The District pumps approximately 10 million gallons of water each year from 10 wells that are up to 1000 feet deep. Water is distributed through 5 miles of pipes to homes while controlling pressures over widely varying elevations. Water is treated with chlorine then stored in a large tank to assure several days usage. ORC, our operator, conducts water quality tests monthly and more comprehensive tests annually according to Colorado State regulations. Each year, homeowners are sent a Consumer Confidence Report detailing the results of the testing.
The District manages its own water and sewer system and although we supply millions of gallons of water a year from aquifers, water is scarce in our state. We have a legal responsibility to carefully manage our State’s water resources. One way is to encourage responsible use with progressive water rates. In addition, we can limit outside irrigation during the warm months to only certain days of the week. It is the homeowner’s responsibility to assure their plumbing system is properly maintained to prevent leaks and landscaping is designed and maintained to keep irrigation to a minimum. We also provide cellular based water meters which allow immediate feedback to homeowners in the event of leaks or unexpectedly high use.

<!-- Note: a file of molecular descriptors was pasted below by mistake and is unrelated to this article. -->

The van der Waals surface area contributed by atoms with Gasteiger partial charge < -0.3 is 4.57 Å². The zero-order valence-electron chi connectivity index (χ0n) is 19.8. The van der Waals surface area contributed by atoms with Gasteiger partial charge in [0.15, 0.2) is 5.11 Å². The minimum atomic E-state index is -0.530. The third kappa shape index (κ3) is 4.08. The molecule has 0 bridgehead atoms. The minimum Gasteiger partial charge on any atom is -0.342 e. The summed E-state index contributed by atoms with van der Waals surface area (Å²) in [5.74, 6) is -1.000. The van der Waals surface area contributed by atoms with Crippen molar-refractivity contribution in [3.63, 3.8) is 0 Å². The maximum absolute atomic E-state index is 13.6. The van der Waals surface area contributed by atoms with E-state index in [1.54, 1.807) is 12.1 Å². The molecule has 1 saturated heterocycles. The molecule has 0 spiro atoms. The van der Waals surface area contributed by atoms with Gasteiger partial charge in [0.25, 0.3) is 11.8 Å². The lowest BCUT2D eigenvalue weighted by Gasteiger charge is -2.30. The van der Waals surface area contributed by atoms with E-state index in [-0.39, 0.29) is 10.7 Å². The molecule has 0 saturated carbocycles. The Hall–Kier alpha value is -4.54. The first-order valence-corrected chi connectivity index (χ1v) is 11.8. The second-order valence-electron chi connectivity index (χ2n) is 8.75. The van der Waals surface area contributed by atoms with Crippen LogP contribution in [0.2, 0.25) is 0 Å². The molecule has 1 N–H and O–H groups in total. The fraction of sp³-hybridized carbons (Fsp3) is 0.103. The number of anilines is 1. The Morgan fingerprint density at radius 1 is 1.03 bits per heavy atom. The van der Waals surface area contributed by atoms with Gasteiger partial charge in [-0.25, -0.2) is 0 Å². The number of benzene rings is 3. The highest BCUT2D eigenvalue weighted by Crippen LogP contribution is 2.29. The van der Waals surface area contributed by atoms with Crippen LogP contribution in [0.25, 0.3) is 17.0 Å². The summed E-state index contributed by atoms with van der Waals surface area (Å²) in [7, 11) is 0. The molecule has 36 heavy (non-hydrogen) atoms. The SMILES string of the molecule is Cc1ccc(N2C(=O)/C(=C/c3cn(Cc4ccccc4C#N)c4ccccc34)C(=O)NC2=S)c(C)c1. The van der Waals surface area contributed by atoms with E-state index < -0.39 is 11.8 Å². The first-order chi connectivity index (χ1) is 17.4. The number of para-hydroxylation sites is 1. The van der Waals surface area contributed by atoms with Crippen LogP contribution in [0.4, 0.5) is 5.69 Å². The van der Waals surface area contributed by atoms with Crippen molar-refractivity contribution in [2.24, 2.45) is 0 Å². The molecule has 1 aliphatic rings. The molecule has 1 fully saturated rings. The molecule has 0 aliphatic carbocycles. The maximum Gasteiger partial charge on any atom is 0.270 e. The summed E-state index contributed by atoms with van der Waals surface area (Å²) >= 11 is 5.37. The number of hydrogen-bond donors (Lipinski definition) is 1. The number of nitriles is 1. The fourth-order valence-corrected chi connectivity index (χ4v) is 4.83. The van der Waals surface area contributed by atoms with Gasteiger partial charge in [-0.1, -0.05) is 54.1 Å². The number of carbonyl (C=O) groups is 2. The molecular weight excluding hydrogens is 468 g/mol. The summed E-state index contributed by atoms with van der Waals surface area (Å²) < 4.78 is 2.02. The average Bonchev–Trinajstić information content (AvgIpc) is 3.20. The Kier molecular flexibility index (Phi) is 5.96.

How to Detect a Leak
If you suspect excess water use is due to a continuous leak, attach a pressure gauge to a hose bib. Close your main shutoff valve and all faucets, then open the hose bib valve. The pressure should remain constant. Due to the incompressible nature of water and your homes piping, even small leaks should be reflected in a continually dropping water pressure. The District recommends homeowners shut off their main valve, if possible, when they are away from home for extended periods.
It is worth noting that, for example, an undetected leaking toilet valve can result in over 50,000 gallons of wasted water before a homeowner is made aware by receiving a water bill of over $2,000. These surprise bills can be prevented by using the Waterscope App or website.
The District has moved to automatic meter reading, at considerable expense, to help homeowners monitor their water use. The meters report usage continually via a cellular signal.